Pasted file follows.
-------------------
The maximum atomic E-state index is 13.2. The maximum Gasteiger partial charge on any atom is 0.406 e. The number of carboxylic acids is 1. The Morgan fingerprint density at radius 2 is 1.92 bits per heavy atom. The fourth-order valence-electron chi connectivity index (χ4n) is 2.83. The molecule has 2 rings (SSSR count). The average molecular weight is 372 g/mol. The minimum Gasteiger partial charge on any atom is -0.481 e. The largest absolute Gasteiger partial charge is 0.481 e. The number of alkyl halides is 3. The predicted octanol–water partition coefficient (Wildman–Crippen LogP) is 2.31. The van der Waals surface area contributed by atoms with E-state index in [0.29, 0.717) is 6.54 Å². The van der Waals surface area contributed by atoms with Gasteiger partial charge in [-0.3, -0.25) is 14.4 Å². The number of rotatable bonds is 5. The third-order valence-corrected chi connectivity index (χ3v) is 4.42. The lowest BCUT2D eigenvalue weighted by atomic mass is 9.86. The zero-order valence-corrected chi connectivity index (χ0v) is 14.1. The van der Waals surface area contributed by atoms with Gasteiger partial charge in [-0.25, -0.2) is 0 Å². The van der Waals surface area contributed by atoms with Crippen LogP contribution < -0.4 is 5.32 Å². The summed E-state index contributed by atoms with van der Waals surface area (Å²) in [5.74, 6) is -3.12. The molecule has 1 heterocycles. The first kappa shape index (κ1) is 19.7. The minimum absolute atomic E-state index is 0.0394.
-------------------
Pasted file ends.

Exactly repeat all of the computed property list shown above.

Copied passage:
The maximum atomic E-state index is 13.2. The maximum Gasteiger partial charge on any atom is 0.406 e. The number of carboxylic acids is 1. The Morgan fingerprint density at radius 2 is 1.92 bits per heavy atom. The fourth-order valence-electron chi connectivity index (χ4n) is 2.83. The molecule has 2 rings (SSSR count). The average molecular weight is 372 g/mol. The minimum Gasteiger partial charge on any atom is -0.481 e. The largest absolute Gasteiger partial charge is 0.481 e. The number of alkyl halides is 3. The predicted octanol–water partition coefficient (Wildman–Crippen LogP) is 2.31. The van der Waals surface area contributed by atoms with E-state index in [0.29, 0.717) is 6.54 Å². The van der Waals surface area contributed by atoms with Gasteiger partial charge in [-0.3, -0.25) is 14.4 Å². The number of rotatable bonds is 5. The third-order valence-corrected chi connectivity index (χ3v) is 4.42. The lowest BCUT2D eigenvalue weighted by atomic mass is 9.86. The zero-order valence-corrected chi connectivity index (χ0v) is 14.1. The van der Waals surface area contributed by atoms with Gasteiger partial charge in [-0.25, -0.2) is 0 Å². The van der Waals surface area contributed by atoms with Crippen LogP contribution < -0.4 is 5.32 Å². The summed E-state index contributed by atoms with van der Waals surface area (Å²) in [5.74, 6) is -3.12. The molecule has 1 heterocycles. The first kappa shape index (κ1) is 19.7. The minimum absolute atomic E-state index is 0.0394.